The mental health of all children in contact with social services: Young person's version of a research paper
This study - summarised by Rhianna Brown, Research & Communications Intern at Administrative Data Research Centre Northern Ireland (ADRC NI) - looks at the mental health of all children (aged 17 years or less) in Northern Ireland (NI) and their contact with social services.
Contact with social services was grouped into:
- No contact
- Referred but decided no services were needed
- Received services at home
- Placed in care.
What did the study do?
This study used anonymous data from health services and social services (called administrative data) to find out how many children in NI experience mental ill-health. It compared the mental health of children in contact with social services with those never in contact. It looked at prescribed medication to treat mental ill-health, hospitalisation for a mental health reason, and hospital presenting self-harm or thoughts of self-harm.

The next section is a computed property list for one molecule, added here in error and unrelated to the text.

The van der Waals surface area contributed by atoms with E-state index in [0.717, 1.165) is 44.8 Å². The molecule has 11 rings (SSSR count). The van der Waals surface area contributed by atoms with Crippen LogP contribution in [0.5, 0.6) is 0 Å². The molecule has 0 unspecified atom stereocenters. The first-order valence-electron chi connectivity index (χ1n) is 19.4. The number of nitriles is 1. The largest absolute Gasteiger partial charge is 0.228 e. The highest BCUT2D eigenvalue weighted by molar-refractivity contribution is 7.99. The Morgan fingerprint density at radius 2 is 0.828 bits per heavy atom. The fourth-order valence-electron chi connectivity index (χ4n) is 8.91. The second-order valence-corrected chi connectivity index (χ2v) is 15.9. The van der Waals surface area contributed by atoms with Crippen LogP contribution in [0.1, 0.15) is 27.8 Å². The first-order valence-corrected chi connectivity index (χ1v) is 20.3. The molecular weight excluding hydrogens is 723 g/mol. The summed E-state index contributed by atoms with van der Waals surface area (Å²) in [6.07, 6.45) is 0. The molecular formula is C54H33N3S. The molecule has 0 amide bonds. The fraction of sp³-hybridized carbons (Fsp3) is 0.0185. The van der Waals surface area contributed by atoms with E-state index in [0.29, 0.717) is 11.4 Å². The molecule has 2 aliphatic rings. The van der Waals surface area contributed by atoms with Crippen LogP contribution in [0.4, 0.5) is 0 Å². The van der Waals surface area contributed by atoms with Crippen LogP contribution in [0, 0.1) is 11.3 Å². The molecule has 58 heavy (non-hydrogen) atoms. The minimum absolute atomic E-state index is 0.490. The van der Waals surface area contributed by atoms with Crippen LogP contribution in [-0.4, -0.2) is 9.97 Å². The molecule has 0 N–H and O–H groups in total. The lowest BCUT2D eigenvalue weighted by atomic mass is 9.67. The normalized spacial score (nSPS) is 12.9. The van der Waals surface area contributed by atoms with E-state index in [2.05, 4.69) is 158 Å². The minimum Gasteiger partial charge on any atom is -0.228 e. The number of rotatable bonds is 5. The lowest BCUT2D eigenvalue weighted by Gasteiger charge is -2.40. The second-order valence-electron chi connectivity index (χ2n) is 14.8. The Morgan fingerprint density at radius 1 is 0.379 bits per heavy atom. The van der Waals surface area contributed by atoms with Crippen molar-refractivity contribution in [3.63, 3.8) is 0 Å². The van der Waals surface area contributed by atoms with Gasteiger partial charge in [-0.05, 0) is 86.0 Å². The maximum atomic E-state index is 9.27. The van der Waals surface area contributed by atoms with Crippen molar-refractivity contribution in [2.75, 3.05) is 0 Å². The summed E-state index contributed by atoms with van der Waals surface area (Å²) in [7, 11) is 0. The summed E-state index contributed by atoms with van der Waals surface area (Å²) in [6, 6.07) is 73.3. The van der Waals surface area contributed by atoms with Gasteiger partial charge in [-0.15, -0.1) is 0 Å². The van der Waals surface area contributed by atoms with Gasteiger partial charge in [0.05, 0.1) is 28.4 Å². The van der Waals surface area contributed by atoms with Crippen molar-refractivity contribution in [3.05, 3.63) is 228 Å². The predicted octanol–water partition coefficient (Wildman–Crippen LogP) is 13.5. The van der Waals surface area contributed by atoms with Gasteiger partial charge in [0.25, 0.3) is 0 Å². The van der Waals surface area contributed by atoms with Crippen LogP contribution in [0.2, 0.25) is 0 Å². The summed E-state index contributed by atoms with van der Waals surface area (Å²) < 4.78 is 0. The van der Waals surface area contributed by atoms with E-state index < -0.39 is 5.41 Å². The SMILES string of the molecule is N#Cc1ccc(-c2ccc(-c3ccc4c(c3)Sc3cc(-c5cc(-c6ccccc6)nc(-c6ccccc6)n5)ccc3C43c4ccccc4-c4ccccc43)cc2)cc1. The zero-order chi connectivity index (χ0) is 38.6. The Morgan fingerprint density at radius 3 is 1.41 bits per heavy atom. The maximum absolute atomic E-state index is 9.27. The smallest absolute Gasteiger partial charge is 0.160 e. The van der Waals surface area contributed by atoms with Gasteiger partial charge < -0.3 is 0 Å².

What did the study find?
- 1 in 6 children in NI have contact with social services
- 49.5% of children with mental ill-health in NI were previously or currently known to social services
- Children in care were 52 times more likely to present to hospital with self-harm or thoughts of self-harm
- Antidepressant prescribing levels were 18 times higher among children in care.
Read the publication to find out the key takeaways from this study.